Guide: an A to Z ramble through the peaks of great literature (abridged)

F is for Ford

The Good Soldier

by Ford Madox Ford

This is the saddest story I have ever heard and the saddest part about it is that I'm in it and didn't even know!
My wife and I knew Captain and Mrs Ashburnham as well as it was possible to know anybody, and yet, maybe not, as you'll soon discover. Being a rich American married couple, Florence and I found ourselves in Europe flittering away our time visiting the haunts of the idle rich and spending July to September each year in the health spa of Nauheim, Germany. From this you'll guess that one of us had had a heart condition. No? Well it was Florence who had had the heart condition and it was in order not to exacerbate that condition that, after crossing the wide Atlantic to France, we were unable to step cross the narrow English Channel to England, our original destination. You'll guess from my use of the past tense that Florence is now dead. Well she is! Do pay attention to the nuances.

Captain Ashburnham also had a heart condition which is why the four of us used to meet up each year at Nauheim, all being disgustingly rich with inherited wealth and suitably idle as good people usually are. The Ashburnhams were from Hampshire where Florence's ancestors came from originally and it's from there that I'm telling you all this stuff now but I'll explain why that is by and by because I feel the need to skip forward to the past again.

The four of us: Florence; Leonora and Edward Ashburnham; and myself, were so well suited, so contented in each other's company. How then could it all have come crashing down? Such a perfect, refined group, with the same tastes, the same values, the same unearned wealth, what an exquisite step we danced together– a minuet no less. No! It was all false, false! It was all a mad gig, a salacious tango, a lewd samba, a…..oh you get the idea.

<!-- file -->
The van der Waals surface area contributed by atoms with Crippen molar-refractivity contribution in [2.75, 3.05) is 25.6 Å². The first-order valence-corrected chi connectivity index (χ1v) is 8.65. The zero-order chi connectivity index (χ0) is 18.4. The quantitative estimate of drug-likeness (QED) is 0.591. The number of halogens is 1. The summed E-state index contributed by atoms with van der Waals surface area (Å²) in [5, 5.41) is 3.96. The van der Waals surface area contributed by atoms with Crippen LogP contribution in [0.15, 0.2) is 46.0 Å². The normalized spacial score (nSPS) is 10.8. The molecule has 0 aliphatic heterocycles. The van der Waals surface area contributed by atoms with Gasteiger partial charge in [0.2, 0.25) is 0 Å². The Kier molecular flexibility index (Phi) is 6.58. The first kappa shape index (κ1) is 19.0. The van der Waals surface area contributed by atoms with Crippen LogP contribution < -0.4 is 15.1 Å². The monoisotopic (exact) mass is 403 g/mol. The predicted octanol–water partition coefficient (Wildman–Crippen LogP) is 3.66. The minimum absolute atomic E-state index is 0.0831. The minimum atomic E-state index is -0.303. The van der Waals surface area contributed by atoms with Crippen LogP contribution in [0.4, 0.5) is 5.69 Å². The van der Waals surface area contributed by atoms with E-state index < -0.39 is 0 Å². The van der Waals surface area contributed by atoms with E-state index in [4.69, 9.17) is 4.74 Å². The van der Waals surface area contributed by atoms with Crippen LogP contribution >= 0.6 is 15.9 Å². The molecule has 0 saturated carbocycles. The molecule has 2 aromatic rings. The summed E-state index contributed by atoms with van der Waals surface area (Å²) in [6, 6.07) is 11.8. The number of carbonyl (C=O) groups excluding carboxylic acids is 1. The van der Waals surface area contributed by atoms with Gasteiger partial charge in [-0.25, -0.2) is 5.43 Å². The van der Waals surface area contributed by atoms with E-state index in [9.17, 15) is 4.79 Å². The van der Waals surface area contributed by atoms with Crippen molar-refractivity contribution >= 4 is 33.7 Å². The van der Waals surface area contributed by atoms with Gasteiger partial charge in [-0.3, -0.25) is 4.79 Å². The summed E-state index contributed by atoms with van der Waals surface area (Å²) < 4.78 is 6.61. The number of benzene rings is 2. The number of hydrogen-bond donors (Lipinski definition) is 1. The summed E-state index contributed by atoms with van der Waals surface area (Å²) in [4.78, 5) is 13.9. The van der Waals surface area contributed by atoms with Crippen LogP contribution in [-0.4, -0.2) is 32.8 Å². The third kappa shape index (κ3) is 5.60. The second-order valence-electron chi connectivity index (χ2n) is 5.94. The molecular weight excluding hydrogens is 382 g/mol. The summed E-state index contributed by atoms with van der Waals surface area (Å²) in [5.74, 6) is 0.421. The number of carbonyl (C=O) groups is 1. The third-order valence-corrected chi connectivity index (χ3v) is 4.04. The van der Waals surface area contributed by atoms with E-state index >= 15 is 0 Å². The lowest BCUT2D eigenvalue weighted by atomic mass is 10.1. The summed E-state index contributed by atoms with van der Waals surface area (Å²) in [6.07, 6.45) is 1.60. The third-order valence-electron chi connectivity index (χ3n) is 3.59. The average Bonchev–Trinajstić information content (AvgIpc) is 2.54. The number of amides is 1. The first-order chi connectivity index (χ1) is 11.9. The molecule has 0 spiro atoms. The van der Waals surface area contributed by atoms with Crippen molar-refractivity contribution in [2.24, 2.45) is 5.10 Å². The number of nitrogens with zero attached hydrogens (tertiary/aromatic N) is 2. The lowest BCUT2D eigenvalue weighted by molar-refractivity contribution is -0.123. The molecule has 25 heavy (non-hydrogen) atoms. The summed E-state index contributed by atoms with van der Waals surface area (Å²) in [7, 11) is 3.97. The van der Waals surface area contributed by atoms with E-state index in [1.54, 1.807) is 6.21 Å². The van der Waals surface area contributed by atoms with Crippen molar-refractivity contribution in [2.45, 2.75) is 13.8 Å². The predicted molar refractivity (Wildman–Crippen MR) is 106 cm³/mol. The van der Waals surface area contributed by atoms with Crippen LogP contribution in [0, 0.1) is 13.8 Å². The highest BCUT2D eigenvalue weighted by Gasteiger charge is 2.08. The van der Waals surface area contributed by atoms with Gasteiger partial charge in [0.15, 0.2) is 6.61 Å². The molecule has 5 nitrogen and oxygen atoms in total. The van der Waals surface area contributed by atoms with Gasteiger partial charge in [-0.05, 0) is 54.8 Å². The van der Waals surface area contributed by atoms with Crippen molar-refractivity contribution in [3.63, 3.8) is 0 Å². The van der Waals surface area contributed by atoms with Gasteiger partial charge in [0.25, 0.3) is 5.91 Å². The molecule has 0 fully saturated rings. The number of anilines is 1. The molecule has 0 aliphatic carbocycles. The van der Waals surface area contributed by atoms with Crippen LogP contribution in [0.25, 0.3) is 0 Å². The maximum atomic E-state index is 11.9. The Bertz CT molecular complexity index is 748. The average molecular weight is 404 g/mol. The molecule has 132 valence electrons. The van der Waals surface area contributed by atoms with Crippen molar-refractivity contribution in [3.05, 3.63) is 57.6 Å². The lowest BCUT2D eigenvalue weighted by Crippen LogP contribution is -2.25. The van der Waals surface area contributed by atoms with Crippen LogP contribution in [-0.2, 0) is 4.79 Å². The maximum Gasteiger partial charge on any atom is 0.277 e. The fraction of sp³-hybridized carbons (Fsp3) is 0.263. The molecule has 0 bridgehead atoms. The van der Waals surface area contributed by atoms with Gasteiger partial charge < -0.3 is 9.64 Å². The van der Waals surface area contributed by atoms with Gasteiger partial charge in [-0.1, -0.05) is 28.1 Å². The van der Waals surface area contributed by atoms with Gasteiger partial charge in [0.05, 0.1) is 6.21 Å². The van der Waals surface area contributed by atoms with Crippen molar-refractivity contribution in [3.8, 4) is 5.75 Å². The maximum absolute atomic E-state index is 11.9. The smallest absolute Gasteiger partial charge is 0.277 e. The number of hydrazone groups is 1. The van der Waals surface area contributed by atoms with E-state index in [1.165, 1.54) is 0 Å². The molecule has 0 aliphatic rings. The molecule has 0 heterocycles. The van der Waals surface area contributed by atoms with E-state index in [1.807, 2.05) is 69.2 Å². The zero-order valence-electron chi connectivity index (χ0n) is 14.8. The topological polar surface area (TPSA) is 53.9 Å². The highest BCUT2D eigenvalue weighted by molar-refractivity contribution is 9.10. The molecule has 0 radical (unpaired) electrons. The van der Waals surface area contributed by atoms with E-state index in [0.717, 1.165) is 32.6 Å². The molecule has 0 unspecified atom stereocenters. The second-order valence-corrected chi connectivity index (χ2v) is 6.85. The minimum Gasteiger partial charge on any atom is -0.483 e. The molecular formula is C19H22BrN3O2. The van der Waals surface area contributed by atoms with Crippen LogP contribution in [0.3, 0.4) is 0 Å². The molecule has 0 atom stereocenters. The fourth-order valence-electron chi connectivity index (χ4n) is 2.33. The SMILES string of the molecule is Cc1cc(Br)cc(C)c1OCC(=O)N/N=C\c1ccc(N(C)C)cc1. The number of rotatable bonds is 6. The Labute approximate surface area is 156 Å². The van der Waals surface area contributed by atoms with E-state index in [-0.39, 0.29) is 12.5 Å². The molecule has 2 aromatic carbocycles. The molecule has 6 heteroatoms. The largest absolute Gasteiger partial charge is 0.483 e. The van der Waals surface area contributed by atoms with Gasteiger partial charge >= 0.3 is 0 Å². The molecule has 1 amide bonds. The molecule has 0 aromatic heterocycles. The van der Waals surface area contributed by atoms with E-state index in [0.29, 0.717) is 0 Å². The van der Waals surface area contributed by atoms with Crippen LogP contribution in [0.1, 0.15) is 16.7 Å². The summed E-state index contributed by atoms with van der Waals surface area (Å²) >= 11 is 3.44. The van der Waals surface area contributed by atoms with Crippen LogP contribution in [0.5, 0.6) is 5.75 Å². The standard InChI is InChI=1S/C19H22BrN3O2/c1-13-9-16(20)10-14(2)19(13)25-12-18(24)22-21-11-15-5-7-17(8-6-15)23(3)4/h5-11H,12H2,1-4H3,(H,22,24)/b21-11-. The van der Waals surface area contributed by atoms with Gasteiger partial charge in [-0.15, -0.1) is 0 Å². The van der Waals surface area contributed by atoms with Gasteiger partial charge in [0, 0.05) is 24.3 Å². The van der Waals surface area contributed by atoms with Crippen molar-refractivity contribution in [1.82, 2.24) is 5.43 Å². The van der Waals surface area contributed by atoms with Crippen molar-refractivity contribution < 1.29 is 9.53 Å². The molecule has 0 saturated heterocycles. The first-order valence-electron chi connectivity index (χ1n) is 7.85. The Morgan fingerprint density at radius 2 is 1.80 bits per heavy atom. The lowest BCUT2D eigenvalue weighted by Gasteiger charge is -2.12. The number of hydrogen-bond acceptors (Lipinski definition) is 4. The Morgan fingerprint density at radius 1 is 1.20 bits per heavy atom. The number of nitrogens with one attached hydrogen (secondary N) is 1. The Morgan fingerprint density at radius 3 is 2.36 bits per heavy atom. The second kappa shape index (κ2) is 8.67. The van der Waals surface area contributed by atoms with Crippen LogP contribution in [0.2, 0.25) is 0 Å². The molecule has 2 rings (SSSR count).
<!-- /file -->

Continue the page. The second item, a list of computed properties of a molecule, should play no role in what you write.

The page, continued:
How could it have happened? Edward was such a good sort, an excellent magistrate, a fine soldier, a man you could trust with your wife. And I did, damn it.
How could Florence have done this? How could she have managed it in the time? The only occasions she was out of my sight was while I was taking my Swedish exercises. Let that be a lesson to all you men. I just didn't see it coming. As it turns out, Florence didn't have a heart condition after all. Now poor Edward is dead too. As it turns out Edward didn't have a heart condition either. Are you keeping up so far? This is complicated for me too, you know!

I'll tell you what, why don't you sit down by the fire opposite me and I'll make you a nice cup of tea while I work out how to tell this tale properly.

Florence's family lived in Stamford, Conneticut though I first met her in New York. Her uncle Toby was an extraordinary loveable man, a factory owner who, when he retired, decided to undertake a world tour. He was accompanied by Florence and a young man called Jimmy whose purpose was to keep Uncle John out of any stressful situations. This was because Uncle John had a heart condition just like Florence. He died at the age of eighty-four. I inherited all his wealth when Florence died just five days later. It turns out that Uncle John didn't have a heart condition after all, just like Florence. He had bad lungs. Now there's a thing.

What? Yes, I know I'm digressing again but this is 1929 and we modern story-tellers have to abandon those false gods like structure and chronology in order to make our tales more believable And if you've got a problem with this just wait until you read Finnegan's Wake!